Rescheduled: Reportero and director Bernardo Ruiz will be at GMU on 10 April 2013, 6pm: Meese Conference Room, Mason Hall (MH D023)
Reportero follows veteran reporter Sergio Haro and his colleagues at Zeta, a Tijuana-based independent newsweekly, as they stubbornly ply their trade in one of the deadliest places in the world for the media. In Mexico, more than 50 journalists have been slain or have vanished since December 2006, when President Felipe Calderón came to power and launched a government offensive against the country’s powerful drug cartels and organized crime groups. As the drug war intensifies and the risks to journalists become greater, will the free press be silenced?
In 1980, the Mexican media didn't look favorably upon reporters like Jesús Blancornelas who challenged the party line. After being fired by five newspapers, Blancornelas took matters into his own hands, founding Zeta and initially managing it from the United States. The paper, owned by journalists, attracted other talented journalists, including Sergio Haro, who first joined as a photographer in 1987.
Héctor Félix Miranda, Zeta's co-founder, became one of its most popular columnists, writing humorously about the foibles of Mexico's politicians and social elite, using tips from readers happy to see these once-untouchable figures brought down to earth. "My work in Zeta is proof that freedom of expression exists in Mexico," said Miranda. "That others don't practice it is their own fault." It was assumed there would be some pushback, but what happened was horrific and unexpected: On April 20, 1988, Miranda was shot dead by thugs who worked for Jorge Hank, son of one of Mexico's most powerful families. Hank was never investigated and would later be elected mayor of Tijuana.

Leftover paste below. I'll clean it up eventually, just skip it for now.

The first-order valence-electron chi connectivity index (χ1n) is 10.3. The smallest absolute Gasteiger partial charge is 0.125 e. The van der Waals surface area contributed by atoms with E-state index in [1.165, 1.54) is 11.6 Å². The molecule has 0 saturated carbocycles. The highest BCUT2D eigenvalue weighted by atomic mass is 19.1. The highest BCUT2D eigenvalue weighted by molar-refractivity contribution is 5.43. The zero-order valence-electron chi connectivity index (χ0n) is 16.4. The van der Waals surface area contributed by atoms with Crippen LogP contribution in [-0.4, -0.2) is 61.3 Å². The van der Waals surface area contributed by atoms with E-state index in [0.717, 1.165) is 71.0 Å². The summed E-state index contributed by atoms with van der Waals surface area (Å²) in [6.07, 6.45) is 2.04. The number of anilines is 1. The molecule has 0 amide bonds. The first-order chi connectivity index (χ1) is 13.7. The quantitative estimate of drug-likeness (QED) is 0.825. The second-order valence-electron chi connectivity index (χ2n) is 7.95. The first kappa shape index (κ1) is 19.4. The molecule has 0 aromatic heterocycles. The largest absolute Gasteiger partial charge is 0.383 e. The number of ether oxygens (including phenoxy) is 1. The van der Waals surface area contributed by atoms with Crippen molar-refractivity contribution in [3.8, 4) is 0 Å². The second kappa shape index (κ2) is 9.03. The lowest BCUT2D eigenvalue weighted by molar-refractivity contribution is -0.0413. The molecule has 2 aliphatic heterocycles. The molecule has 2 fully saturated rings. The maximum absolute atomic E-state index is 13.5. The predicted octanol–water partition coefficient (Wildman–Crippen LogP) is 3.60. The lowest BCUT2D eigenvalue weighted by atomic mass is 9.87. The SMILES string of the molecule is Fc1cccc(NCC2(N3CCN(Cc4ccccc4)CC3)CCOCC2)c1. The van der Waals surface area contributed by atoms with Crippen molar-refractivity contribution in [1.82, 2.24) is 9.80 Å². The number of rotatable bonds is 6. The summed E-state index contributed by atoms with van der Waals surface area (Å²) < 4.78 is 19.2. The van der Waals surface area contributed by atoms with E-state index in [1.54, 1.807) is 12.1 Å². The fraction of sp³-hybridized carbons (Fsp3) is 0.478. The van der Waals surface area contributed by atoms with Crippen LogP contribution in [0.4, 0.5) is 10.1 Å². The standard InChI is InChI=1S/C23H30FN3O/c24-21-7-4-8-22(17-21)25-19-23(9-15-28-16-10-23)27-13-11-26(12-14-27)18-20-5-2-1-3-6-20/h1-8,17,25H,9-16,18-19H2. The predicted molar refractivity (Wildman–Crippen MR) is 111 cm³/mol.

Gradually, the government's hold over the media loosened. But Zeta was developing a far more deadly enemy. By the early 1990s, drug trafficking was becoming a major industry along Mexico's border with the United States. Cartels generated huge sums of money and used it to fund lavish lifestyles, recruit a revolving network of dealers and pay off police and government officials. The drug gangs' violent rule enveloped the entire border region.
"So much of the news coverage about the US-Mexico border was so decontextualized," Ruiz tells the International Documentary Association. "It's what I call ‘vulture journalism' -- bodies in the street and the decapitations and the shootouts -- but there was no context. I just found it astonishing that even reputable media outlets were just doing slapdash coverage of the war next door. It continues to this day." Reportero takes up this question, of who reports what and how, exposing the effects of violence and also the tolls of covering it.
Please find more information on the film at the Reportero Project site.
Bernardo Ruiz is a dual citizen of the U.S. and Mexico. He is the director/producer of American Experience: Roberto Clemente (PBS, 2008), winner of the ALMA Award for Outstanding Made for Television Documentary. He is the co-producer of The Sixth Section (P.O.V.), winner of the top short documentary prize at the 2003 Morelia International Film Festival in Mexico. He has also directed programs for PBS, MTV, the Discovery Networks, Travel Channel, Planet Green and the National Geographic Channel. In 2007, he founded Quiet Pictures in order to produce aesthetically innovative and socially relevant documentary films for all platforms.
Bernardo Ruiz will be available after the screening for a Q&A. The event is free and open to the public.
Reportero and Bernardo Ruiz at George Mason University is sponsored by the Film & Media Studies Program, and cosponsored by African & African American Studies, Communication, Cultural Studies, Film & Video Studies, Global Interdisciplinary Programs, Global Studies Abroad, Human Rights & Global Justice Working Group, Latin American Studies, Sociology & Anthropology, and University Life.
For more information, please contact Cynthia Fuchs | email@example.com | 703-993-2768
March 31, 2013